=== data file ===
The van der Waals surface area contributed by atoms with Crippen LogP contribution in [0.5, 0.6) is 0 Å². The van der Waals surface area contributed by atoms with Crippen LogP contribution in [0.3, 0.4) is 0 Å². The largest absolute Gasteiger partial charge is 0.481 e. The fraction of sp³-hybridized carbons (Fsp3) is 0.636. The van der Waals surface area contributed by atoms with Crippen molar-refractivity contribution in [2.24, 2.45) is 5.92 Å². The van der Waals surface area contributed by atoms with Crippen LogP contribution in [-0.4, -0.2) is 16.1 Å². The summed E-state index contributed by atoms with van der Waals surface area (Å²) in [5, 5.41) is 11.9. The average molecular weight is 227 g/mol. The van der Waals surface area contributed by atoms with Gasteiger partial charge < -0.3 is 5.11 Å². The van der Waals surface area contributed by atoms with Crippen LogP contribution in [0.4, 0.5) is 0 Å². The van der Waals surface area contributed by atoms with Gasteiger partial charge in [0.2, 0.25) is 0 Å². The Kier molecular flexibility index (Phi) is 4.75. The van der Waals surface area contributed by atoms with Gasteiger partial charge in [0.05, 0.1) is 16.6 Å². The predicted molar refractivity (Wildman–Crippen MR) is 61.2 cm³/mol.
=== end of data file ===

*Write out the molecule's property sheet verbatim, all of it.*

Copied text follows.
The van der Waals surface area contributed by atoms with Crippen LogP contribution in [0.5, 0.6) is 0 Å². The van der Waals surface area contributed by atoms with Crippen LogP contribution in [0.3, 0.4) is 0 Å². The largest absolute Gasteiger partial charge is 0.481 e. The fraction of sp³-hybridized carbons (Fsp3) is 0.636. The van der Waals surface area contributed by atoms with Crippen molar-refractivity contribution in [2.24, 2.45) is 5.92 Å². The van der Waals surface area contributed by atoms with Crippen LogP contribution in [-0.4, -0.2) is 16.1 Å². The summed E-state index contributed by atoms with van der Waals surface area (Å²) in [5, 5.41) is 11.9. The average molecular weight is 227 g/mol. The van der Waals surface area contributed by atoms with Gasteiger partial charge < -0.3 is 5.11 Å². The van der Waals surface area contributed by atoms with Crippen LogP contribution in [0.4, 0.5) is 0 Å². The van der Waals surface area contributed by atoms with Gasteiger partial charge in [0.2, 0.25) is 0 Å². The Kier molecular flexibility index (Phi) is 4.75. The van der Waals surface area contributed by atoms with Gasteiger partial charge in [0.05, 0.1) is 16.6 Å². The predicted molar refractivity (Wildman–Crippen MR) is 61.2 cm³/mol.